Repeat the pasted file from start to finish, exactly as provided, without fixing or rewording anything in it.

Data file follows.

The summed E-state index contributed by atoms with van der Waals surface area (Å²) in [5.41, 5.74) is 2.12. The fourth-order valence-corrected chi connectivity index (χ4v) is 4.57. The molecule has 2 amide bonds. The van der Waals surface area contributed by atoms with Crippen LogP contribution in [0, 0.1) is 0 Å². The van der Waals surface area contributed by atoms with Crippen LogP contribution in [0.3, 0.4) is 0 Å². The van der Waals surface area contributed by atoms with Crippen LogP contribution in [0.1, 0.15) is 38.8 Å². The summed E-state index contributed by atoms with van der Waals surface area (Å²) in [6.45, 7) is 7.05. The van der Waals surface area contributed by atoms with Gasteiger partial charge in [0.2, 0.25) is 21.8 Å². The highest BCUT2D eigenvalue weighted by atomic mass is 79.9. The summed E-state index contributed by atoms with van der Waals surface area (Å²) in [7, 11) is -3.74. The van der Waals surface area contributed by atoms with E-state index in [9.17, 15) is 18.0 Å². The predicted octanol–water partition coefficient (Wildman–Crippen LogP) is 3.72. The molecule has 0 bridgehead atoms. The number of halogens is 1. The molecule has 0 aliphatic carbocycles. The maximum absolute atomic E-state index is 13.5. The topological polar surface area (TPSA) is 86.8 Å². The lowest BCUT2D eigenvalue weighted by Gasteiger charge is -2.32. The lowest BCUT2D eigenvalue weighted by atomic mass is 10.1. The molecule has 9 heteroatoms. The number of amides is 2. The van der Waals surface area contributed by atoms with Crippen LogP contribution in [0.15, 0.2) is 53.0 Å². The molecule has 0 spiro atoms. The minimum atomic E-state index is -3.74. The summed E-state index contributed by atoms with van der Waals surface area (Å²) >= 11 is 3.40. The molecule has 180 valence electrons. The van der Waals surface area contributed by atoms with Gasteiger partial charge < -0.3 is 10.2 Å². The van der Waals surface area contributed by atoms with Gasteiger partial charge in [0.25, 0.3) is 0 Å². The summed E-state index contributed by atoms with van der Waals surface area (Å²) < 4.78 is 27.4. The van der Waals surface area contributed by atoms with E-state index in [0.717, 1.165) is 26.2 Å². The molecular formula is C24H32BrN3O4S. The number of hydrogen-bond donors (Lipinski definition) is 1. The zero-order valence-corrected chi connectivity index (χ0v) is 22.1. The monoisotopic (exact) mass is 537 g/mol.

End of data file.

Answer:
The summed E-state index contributed by atoms with van der Waals surface area (Å²) in [5.41, 5.74) is 2.12. The fourth-order valence-corrected chi connectivity index (χ4v) is 4.57. The molecule has 2 amide bonds. The van der Waals surface area contributed by atoms with Crippen LogP contribution in [0, 0.1) is 0 Å². The van der Waals surface area contributed by atoms with Crippen LogP contribution in [0.3, 0.4) is 0 Å². The van der Waals surface area contributed by atoms with Crippen LogP contribution in [0.1, 0.15) is 38.8 Å². The summed E-state index contributed by atoms with van der Waals surface area (Å²) in [6.45, 7) is 7.05. The van der Waals surface area contributed by atoms with Gasteiger partial charge in [0.2, 0.25) is 21.8 Å². The highest BCUT2D eigenvalue weighted by atomic mass is 79.9. The summed E-state index contributed by atoms with van der Waals surface area (Å²) in [7, 11) is -3.74. The van der Waals surface area contributed by atoms with E-state index in [9.17, 15) is 18.0 Å². The predicted octanol–water partition coefficient (Wildman–Crippen LogP) is 3.72. The molecule has 0 bridgehead atoms. The number of halogens is 1. The molecule has 0 aliphatic carbocycles. The maximum absolute atomic E-state index is 13.5. The topological polar surface area (TPSA) is 86.8 Å². The lowest BCUT2D eigenvalue weighted by Gasteiger charge is -2.32. The lowest BCUT2D eigenvalue weighted by atomic mass is 10.1. The molecule has 9 heteroatoms. The number of amides is 2. The van der Waals surface area contributed by atoms with Crippen LogP contribution in [0.15, 0.2) is 53.0 Å². The molecule has 0 spiro atoms. The minimum atomic E-state index is -3.74. The summed E-state index contributed by atoms with van der Waals surface area (Å²) >= 11 is 3.40. The molecule has 180 valence electrons. The van der Waals surface area contributed by atoms with Gasteiger partial charge < -0.3 is 10.2 Å². The van der Waals surface area contributed by atoms with Gasteiger partial charge in [0.25, 0.3) is 0 Å². The summed E-state index contributed by atoms with van der Waals surface area (Å²) < 4.78 is 27.4. The van der Waals surface area contributed by atoms with E-state index in [0.717, 1.165) is 26.2 Å². The molecular formula is C24H32BrN3O4S. The number of hydrogen-bond donors (Lipinski definition) is 1. The zero-order valence-corrected chi connectivity index (χ0v) is 22.1. The monoisotopic (exact) mass is 537 g/mol.